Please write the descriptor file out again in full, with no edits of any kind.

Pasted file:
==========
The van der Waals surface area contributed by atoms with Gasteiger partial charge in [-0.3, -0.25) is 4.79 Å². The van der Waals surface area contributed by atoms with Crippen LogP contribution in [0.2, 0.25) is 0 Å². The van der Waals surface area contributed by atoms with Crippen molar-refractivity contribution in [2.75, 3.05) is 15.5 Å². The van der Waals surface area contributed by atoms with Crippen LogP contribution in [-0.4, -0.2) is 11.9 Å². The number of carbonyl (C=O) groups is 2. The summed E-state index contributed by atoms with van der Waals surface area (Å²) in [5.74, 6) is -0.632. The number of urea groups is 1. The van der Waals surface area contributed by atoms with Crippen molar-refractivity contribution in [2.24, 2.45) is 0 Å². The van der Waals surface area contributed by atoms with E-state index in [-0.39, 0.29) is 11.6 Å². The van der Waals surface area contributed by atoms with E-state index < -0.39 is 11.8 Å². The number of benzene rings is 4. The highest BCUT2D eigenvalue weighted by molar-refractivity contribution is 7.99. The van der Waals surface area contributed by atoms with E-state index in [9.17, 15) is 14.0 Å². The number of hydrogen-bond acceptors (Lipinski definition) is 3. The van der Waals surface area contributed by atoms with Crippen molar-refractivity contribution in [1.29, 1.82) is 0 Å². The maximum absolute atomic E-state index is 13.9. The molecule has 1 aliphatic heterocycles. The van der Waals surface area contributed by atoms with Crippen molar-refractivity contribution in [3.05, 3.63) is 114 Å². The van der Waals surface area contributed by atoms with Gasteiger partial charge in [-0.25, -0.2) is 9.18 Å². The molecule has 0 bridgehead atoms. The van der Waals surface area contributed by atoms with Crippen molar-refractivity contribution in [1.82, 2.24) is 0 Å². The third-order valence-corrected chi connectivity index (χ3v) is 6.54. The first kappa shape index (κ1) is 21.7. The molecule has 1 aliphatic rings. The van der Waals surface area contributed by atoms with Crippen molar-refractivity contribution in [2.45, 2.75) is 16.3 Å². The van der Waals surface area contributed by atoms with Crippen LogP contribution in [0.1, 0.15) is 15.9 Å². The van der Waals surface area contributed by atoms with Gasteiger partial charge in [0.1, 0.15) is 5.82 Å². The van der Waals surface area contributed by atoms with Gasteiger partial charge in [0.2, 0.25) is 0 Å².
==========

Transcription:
The van der Waals surface area contributed by atoms with Gasteiger partial charge in [-0.3, -0.25) is 4.79 Å². The van der Waals surface area contributed by atoms with Crippen LogP contribution in [0.2, 0.25) is 0 Å². The van der Waals surface area contributed by atoms with Crippen molar-refractivity contribution in [2.75, 3.05) is 15.5 Å². The van der Waals surface area contributed by atoms with Crippen LogP contribution in [-0.4, -0.2) is 11.9 Å². The number of carbonyl (C=O) groups is 2. The summed E-state index contributed by atoms with van der Waals surface area (Å²) in [5.74, 6) is -0.632. The number of urea groups is 1. The van der Waals surface area contributed by atoms with Crippen molar-refractivity contribution in [2.24, 2.45) is 0 Å². The van der Waals surface area contributed by atoms with E-state index in [-0.39, 0.29) is 11.6 Å². The van der Waals surface area contributed by atoms with E-state index < -0.39 is 11.8 Å². The number of benzene rings is 4. The highest BCUT2D eigenvalue weighted by molar-refractivity contribution is 7.99. The van der Waals surface area contributed by atoms with E-state index in [9.17, 15) is 14.0 Å². The number of hydrogen-bond acceptors (Lipinski definition) is 3. The van der Waals surface area contributed by atoms with Crippen molar-refractivity contribution in [1.29, 1.82) is 0 Å². The maximum absolute atomic E-state index is 13.9. The molecule has 1 aliphatic heterocycles. The van der Waals surface area contributed by atoms with Crippen molar-refractivity contribution in [3.05, 3.63) is 114 Å². The van der Waals surface area contributed by atoms with Gasteiger partial charge in [-0.25, -0.2) is 9.18 Å². The molecule has 0 bridgehead atoms. The van der Waals surface area contributed by atoms with Crippen molar-refractivity contribution in [1.82, 2.24) is 0 Å². The third-order valence-corrected chi connectivity index (χ3v) is 6.54. The first kappa shape index (κ1) is 21.7. The molecule has 1 aliphatic rings. The van der Waals surface area contributed by atoms with Crippen molar-refractivity contribution in [2.45, 2.75) is 16.3 Å². The van der Waals surface area contributed by atoms with Crippen LogP contribution in [0.1, 0.15) is 15.9 Å². The van der Waals surface area contributed by atoms with Gasteiger partial charge in [0.1, 0.15) is 5.82 Å². The van der Waals surface area contributed by atoms with Gasteiger partial charge in [0.2, 0.25) is 0 Å².